Adding structure and routine to your day. Many pets, especially dogs, require a regular feeding and exercise schedule. Having a consistent routine keeps an animal balanced and calm—and it can work for you, too. No matter your mood—depressed, anxious, or stressed—one plaintive look from your pet and you’ll have to get out of bed to feed, exercise, and care for them.
Give you a sense of purpose. If you underwent treatment for a substance use or mental health disorder — or both — YOU were the focus of that treatment. Even if you were encouraged and motivated by loved ones to stick with the program, you ultimately had to shift your attention on yourself to get better. You had a goal to achieve, and a purpose to fulfill. Perhaps it was that purpose that fueled your journey to recovery. Adopting a pet can give you that same sense of purpose because you can give an animal a second chance at life, and even save their life (while letting one save yours).
The Human-Animal Bond Research Institute reports that:
- 74 percent of pet owners said having a pet improved their mental health
- 75 percent of pet owners reported a friend’s or family member’s mental health has improved from pet ownership
- 83 percent of baby boomers and 82 percent of greatest (aka silent) generation individuals reported more personal experience with mental health improvements from pets than millennials (62 percent) and generation X (72 percent)
Which Pet To Choose?
Most people probably think of dogs first when the topic of therapy animals comes up. As for which animals usually participate in recovery for substance abuse (or any other mental health disorder), it’s true that dogs do take the lead. Canines have been bred to serve alongside humans, so their temperament and that they can be trained to be obedient make them ideal therapy animals. It should be noted that using dogs for addiction treatment — or any other animal, for that matter — isn’t likely to remedy the substance use disorder. Rather, animal-assisted therapy can be a fine complement to the treatment process.
The most common therapy animals are dogs and horses, but other animals such as cats, rabbits, guinea pigs, and birds may also be beneficial in addiction treatment. There are even reports of people using ducks and llamas for animal-mediated addiction treatment. There is no specific research that compares the effectiveness of different animals in people with substance use disorders. Researchers believe most therapy animals are equally effective in how pets help addiction recovery.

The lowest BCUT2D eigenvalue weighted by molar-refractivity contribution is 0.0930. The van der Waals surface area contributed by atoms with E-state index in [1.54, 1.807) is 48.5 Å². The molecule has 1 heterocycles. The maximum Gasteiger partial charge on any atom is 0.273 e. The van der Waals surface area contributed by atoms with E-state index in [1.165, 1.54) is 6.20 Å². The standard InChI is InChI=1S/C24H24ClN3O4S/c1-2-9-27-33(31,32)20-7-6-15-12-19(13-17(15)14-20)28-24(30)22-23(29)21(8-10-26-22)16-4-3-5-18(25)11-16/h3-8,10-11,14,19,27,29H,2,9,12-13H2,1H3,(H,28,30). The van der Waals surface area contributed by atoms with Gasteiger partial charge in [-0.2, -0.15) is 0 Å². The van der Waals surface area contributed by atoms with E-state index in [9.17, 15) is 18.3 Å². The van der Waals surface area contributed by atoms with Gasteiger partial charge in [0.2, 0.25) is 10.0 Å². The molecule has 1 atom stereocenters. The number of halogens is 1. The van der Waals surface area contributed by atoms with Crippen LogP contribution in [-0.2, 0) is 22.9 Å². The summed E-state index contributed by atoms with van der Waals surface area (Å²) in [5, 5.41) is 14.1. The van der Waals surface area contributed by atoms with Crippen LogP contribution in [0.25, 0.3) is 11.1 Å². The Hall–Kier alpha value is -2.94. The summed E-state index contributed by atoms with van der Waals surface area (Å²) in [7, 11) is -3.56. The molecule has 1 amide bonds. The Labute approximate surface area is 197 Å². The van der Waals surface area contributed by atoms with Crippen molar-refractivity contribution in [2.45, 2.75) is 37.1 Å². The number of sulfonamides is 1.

Other Ways Pets Help Addiction Recovery
By simply spending time with animals you can get some of the same benefits of pet ownership. One of the best ways to do this is to volunteer at a local animal shelter. By volunteering, you not only get to reap the benefits of experiencing animals’ playfulness and unconditional acceptance, but you can also feel good about supporting an organization in your community. You will meet new people and also learn how to manage the responsibility of being a volunteer — others will be relying on you to show up when you say you are going to. Helping others is great for your recovery and will give you a sense of purpose.
Volunteering at an animal shelter can also be a great way to transition to pet ownership when you are ready. Engaging with friends’ pets, or even seeking out specialized animal-assisted therapy, such as equestrian therapy where you work with horses and their owners, are other ways you can bring animals and their love and healing into your life and addiction recovery.
Little Creek Lodge – Pennsylvania Drug and Alcohol Treatment Center
A journey of a thousand miles begins with a single step. We know that the journey can seem hard and the path can seem long. If you’ve made the decision to enter treatment, you have already taken that first step toward a life in recovery.
Little Creek Lodge is an alcohol and drug addiction treatment center, nestled in the woods of Lake Ariel, Pennsylvania. Our structured recovery program is proven to help adult men live a sober lifestyle. Residents develop the tools they need to become the men they want to be. Our holistic approach to treatment addresses the root causes of addiction while promoting overall spiritual, emotional, and physical growth.
At Little Creek Lodge, you have the time to discover who you are while learning how to love yourself and be loved by others. You learn how to form intimate relationships and have fun while engaging in a sober lifestyle.